Bitcoin price surged to $24.6K, but direction of next rally is unclear

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The price of Bitcoin surpassed its all-time high and surged above $24,600 as traders analyze what will come next.

The price of Bitcoin surpassed its all-time high on Christmas, reaching $24,681 on Binance. Following BTC’s strong rally, traders and analysts are exploring short-term bear and bull cases. 

The market sentiment around Bitcoin remains overwhelmingly positive, but there are some concerns put forth by analysts in the foreseeable future and as a result, the next move is not a clear-cut one.

The funding rate of Bitcoin futures

Bitcoin (BTC) has rallied above $24,600 with a relatively small short squeeze. In the past four hours, only $95 million worth of short contracts were liquidated, suggesting that this rally has not been triggered by a short squeeze. A short squeeze occurs when many short contracts, or sell orders, get liquidated in the futures market. This happens when sell orders are overleveraged, which means traders are aggressively selling Bitcoin with borrowed capital.

Since the rally has not been triggered by a short squeeze, the futures market has been dominated by buyers and long contract holders. This trend led the funding rate across major Bitcoin futures exchanges to hit 0.1%. The funding rate is a mechanism that futures exchanges utilize to either incentivize long or short contract holders based on market sentiment. If there are more long contracts, the funding rate turns positive, which means buyers have to incentivize sellers.

The average funding rate of the Bitcoin futures contract on most exchanges is 0.01%. When the funding rate is at 0.01%, the trader has to pay 0.01% of their position as an incentive to short-sellers, who are the minority of the market. However, when the funding rate increases and traders who are buying Bitcoin have to pay large funding fees, it becomes less compelling to long Bitcoin.

Currently, as of Dec. 25, the funding rate of Bitcoin futures is hovering at 0.1%. As such, traders and strategists say that Bitcoin is at risk of a pullback because it has become less compelling to long BTC, at least in the short term. Mohit Sorout, the founding partner at Bitazu Capital, pointed to the extremely high funding rate of Bitcoin to suggest that a pullback is likely: “Would be utterly surprised if $btc just kept going up from here.”

Edward Morra, a cryptocurrency derivatives trader, echoed a similar sentiment. He added that many traders in the futures market started longing or buying Bitcoin after it hit around $24,400. Following the drop, he expects the funding rate to reset after a local correction. Morra tweeted: “deriv traders weren’t buying the dip lower but instead turning omega bullish at the top again, classic. Now, spot chads will flush them, send premiums and funding to baseline and continue after a local correction.”

However, some traders disagree that the futures funding rate is of the utmost importance during a strong bull run. Salsa Tekila, a pseudonymous Bitcoin trader, noted that the funding rate of BTC reached as high as 0.375% in the 2017 bull market. Considering that the price is much higher but arguably in an earlier stage of the rally, the trader said the funding rate alone might not be accurate to predict a top:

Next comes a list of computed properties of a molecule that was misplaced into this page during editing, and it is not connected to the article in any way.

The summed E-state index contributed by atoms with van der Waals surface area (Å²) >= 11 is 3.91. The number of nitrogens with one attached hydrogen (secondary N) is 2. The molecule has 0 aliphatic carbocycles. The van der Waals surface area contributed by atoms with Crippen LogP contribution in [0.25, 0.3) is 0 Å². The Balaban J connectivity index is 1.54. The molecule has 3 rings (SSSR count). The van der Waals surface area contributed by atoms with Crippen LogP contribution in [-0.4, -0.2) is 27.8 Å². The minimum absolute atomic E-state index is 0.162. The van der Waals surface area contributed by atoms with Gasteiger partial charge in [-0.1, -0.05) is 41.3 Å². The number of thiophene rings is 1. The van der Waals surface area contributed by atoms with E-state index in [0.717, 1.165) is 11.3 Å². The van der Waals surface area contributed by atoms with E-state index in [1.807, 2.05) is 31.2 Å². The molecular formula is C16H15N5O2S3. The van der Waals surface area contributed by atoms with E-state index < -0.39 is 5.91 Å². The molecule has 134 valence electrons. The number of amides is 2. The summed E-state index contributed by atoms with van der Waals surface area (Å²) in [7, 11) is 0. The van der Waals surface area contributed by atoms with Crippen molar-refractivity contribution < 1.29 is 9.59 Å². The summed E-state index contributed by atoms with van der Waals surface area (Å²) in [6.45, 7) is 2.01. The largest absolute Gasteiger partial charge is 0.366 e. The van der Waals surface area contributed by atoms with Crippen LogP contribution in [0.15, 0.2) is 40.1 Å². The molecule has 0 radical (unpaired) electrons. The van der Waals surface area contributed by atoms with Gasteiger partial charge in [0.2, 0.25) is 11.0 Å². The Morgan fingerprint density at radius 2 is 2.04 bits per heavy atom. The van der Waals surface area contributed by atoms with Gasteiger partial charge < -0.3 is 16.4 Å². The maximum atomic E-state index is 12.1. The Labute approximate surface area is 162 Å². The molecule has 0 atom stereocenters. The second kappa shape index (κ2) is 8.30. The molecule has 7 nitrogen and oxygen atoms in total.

“Shorting ATH during price discovery bull trend based solely off of funding while hoping for a Wyckoff top seems extremely stupid to me. Funding was 0.375 (max) for weeks in 2017 bull trend.”

Considering the previous historical price cycle of Bitcoin, traders are more cautious to forecast a peak in the short term. This leads to the bull case for BTC in the foreseeable future, which revolves around the theory that during a bull market, historical trends might not repeat.

The bull case for Bitcoin in the near term

The short-term bull case for Bitcoin is based on two major factors: institutional accumulation and altcoin profits cycling into Bitcoin. Both trends are still ongoing, as inflows into Grayscale continue to increase, while altcoins lag behind BTC.

Ki Young Ju, CEO of CryptoQuant, said that he expects Bitcoin to correct when the institutional buying slows down. But, until that happens, which would be visible by assessing Grayscale’s assets under management and CME futures data, Ju said he would maintain his bullish bias: “When institutional buying stops, the price will be likely to fall sharply. The new ATH would be determined by institutional investors when they stopped buying $BTC. Till then, I’ll keep my bullish bias.”

According to Grayscale, the firm’s total assets under management hovers at $16.3 billion, with over $14 billion of it coming from the Grayscale Bitcoin Trust (GBTC). The AUM of GBTC is considered a metric to gauge the institutional sentiment around BTC because it’s often the first point of entry for institutions into the Bitcoin market, particularly in the United States.

The combination of the strong institutional accumulation of Bitcoin and the drying liquidity of the altcoin market buoys the short-term bull case for Bitcoin. Santiment, an on-chain market analysis firm, tweeted: “Liquidity has decreased rapidly in the vast majority of #crypto assets outside of $BTC and $ETH as the year is coming to a close.” This indicates that most of the interest in crypto is still concentrated around Bitcoin.

Based on exchange heatmaps from Material Indicators, the next major resistances for Bitcoin are at $25,000 and $30,000. There are stacked sell orders above the two levels, which could cause a temporary pullback once those resistance areas are reached. Until then, with high institutional demand and the altcoin market lagging behind, the sentiment around Bitcoin remains strong.

Source: , CoinTelegraph

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